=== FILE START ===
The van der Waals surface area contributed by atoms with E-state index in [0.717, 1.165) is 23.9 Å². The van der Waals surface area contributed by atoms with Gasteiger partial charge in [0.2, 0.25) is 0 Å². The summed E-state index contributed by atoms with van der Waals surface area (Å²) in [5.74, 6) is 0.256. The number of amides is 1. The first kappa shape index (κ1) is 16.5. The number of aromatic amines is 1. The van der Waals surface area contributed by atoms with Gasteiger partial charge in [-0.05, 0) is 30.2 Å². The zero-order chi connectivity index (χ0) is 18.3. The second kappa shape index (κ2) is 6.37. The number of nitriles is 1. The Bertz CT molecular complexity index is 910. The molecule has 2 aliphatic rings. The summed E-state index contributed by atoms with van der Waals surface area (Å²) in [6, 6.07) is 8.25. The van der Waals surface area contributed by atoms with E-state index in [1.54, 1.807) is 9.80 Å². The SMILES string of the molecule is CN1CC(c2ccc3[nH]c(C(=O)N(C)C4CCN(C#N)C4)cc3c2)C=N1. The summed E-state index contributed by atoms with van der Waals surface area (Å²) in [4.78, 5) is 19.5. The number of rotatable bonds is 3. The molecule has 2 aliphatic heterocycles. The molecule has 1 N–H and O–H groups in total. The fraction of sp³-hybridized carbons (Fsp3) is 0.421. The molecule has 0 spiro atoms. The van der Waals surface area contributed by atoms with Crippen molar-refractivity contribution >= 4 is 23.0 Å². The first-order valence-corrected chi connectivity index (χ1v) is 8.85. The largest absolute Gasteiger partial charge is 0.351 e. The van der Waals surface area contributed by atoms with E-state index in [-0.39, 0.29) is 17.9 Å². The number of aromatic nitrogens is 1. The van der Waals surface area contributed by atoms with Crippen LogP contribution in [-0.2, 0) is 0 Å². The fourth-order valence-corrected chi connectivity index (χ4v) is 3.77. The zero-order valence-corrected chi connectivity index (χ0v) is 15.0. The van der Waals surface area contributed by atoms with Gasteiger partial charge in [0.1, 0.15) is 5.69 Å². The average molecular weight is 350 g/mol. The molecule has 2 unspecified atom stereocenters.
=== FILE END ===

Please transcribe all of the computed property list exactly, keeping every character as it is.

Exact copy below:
The van der Waals surface area contributed by atoms with E-state index in [0.717, 1.165) is 23.9 Å². The van der Waals surface area contributed by atoms with Gasteiger partial charge in [0.2, 0.25) is 0 Å². The summed E-state index contributed by atoms with van der Waals surface area (Å²) in [5.74, 6) is 0.256. The number of amides is 1. The first kappa shape index (κ1) is 16.5. The number of aromatic amines is 1. The van der Waals surface area contributed by atoms with Gasteiger partial charge in [-0.05, 0) is 30.2 Å². The zero-order chi connectivity index (χ0) is 18.3. The second kappa shape index (κ2) is 6.37. The number of nitriles is 1. The Bertz CT molecular complexity index is 910. The molecule has 2 aliphatic rings. The summed E-state index contributed by atoms with van der Waals surface area (Å²) in [6, 6.07) is 8.25. The van der Waals surface area contributed by atoms with E-state index in [1.54, 1.807) is 9.80 Å². The SMILES string of the molecule is CN1CC(c2ccc3[nH]c(C(=O)N(C)C4CCN(C#N)C4)cc3c2)C=N1. The summed E-state index contributed by atoms with van der Waals surface area (Å²) in [4.78, 5) is 19.5. The number of rotatable bonds is 3. The molecule has 2 aliphatic heterocycles. The molecule has 1 N–H and O–H groups in total. The fraction of sp³-hybridized carbons (Fsp3) is 0.421. The molecule has 0 spiro atoms. The van der Waals surface area contributed by atoms with Crippen molar-refractivity contribution >= 4 is 23.0 Å². The first-order valence-corrected chi connectivity index (χ1v) is 8.85. The largest absolute Gasteiger partial charge is 0.351 e. The van der Waals surface area contributed by atoms with E-state index in [-0.39, 0.29) is 17.9 Å². The number of aromatic nitrogens is 1. The van der Waals surface area contributed by atoms with Crippen LogP contribution in [-0.2, 0) is 0 Å². The fourth-order valence-corrected chi connectivity index (χ4v) is 3.77. The zero-order valence-corrected chi connectivity index (χ0v) is 15.0. The van der Waals surface area contributed by atoms with Gasteiger partial charge in [0.1, 0.15) is 5.69 Å². The average molecular weight is 350 g/mol. The molecule has 2 unspecified atom stereocenters.